The choice then boils down to semi-automatic modern handguns or revolvers.
Modern handguns come in all calibers which when paired with hollow point bullets will be plenty powerful to stop intruders.
They can usually carry more ammunition in their magazine compared to revolvers (a 9mm Glock 17 holds 17 rounds while a 9mm Beretta 92FS holds 15). Even if you are in a magazine restricted state, you can usually have 10 rounds.
Compare that to 5/6/7 in a typical revolver. The reload times are also magnitudes faster if you have extra magazines. However, they are more prone to jamming and are somewhat ammunition sensitive. This can be mitigated with good upkeep, practice, and testing with defense rounds.
Revolvers are easy to use since there are no external safeties.
If there’s a jam or a round doesn’t fire, you just press the trigger again to cycle the cylinder and shoot the next round. This makes it especially easy for your other family members to use. Revolvers can also sit ready to go for years because all the springs are in a relaxed state when loaded. And they are not very ammunition sensitive.
The best advice here is not to just go out and get something in the biggest caliber.
Big holes behind the bad guy are not as useful as tinier holes in them.
You want something that you can control easily and that is affordable enough to practice on a regular basis. Here are some suggestions for the different types of guns.
And be sure to check out our suggestion at our Ammo & Reloading section.
You’ll probably go with something in the .223/5.56 such as the AR-15. Be sure to get something that is specifically for home defense such as Hornady TAP.
Covered above, but a good rule of thumb is 00 buckshot for homes and number 4 buckshot for mobile homes and apartments. Birdshot is not very effective.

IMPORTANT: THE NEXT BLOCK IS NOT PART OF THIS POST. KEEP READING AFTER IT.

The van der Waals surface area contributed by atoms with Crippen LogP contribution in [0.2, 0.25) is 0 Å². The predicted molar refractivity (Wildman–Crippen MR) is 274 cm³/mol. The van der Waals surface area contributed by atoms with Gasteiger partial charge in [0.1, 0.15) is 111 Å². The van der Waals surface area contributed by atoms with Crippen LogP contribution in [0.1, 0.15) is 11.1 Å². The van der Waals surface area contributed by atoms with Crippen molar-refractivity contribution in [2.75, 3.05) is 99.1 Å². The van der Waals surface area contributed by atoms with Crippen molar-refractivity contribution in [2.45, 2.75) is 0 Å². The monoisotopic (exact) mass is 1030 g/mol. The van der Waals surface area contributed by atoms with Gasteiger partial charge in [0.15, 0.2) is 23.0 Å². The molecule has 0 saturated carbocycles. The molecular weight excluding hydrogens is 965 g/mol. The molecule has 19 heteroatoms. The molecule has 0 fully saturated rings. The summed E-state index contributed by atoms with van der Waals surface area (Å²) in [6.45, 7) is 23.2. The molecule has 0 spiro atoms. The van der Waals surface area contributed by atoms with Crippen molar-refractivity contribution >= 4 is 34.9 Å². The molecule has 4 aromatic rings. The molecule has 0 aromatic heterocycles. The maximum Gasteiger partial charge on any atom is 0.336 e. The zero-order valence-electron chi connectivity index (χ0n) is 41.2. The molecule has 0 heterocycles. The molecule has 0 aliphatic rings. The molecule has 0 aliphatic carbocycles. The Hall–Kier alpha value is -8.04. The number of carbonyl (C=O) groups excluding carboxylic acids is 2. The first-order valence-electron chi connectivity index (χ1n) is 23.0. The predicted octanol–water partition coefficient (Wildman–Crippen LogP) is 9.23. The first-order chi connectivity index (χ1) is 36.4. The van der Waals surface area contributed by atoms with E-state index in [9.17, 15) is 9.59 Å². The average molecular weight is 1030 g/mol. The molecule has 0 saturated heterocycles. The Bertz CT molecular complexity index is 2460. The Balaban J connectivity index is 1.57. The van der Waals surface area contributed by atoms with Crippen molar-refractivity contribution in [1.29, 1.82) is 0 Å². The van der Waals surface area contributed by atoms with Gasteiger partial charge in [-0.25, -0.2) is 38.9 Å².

A lot more choices such as 9mm, .40 S&W, and .45 ACP. Be sure again to get hollow point rounds that work in your gun. Good examples include Speer Gold Dot and Federal Hydrashok.
Again, a good amount of choices such as .38 Special or more powerful .357 and .44 magnums. Also be sure to pick up defense rounds such as Speer Gold Dots.
We’re in the age where there’s almost too many choices of things to bolt onto our guns. But we’ll help you keep it simple. Most confrontations take place at night so we would recommend having some sort of light source on your gun. There are tons of flashlights & lasers that mount onto your guns.
Our go-to is the Streamlight TLR-1 ($110).
We also highly recommend having night sights on your handguns. Night sights are also known as “tritium sights” since the sights have built-in vials of radioactive tritium that glow in the dark with a half-life of 5 years.
After a pistol class with a night segment, I have both tritium sights and a flashlight/laser combo. It was just so difficult without them.
This article gets a lot of information in, but we highly recommend the book “Deadly Force” by Massad Ayoob. He’s known as one of the best firearms instructors, decorated competitive marksman, and expert witness for self defense cases.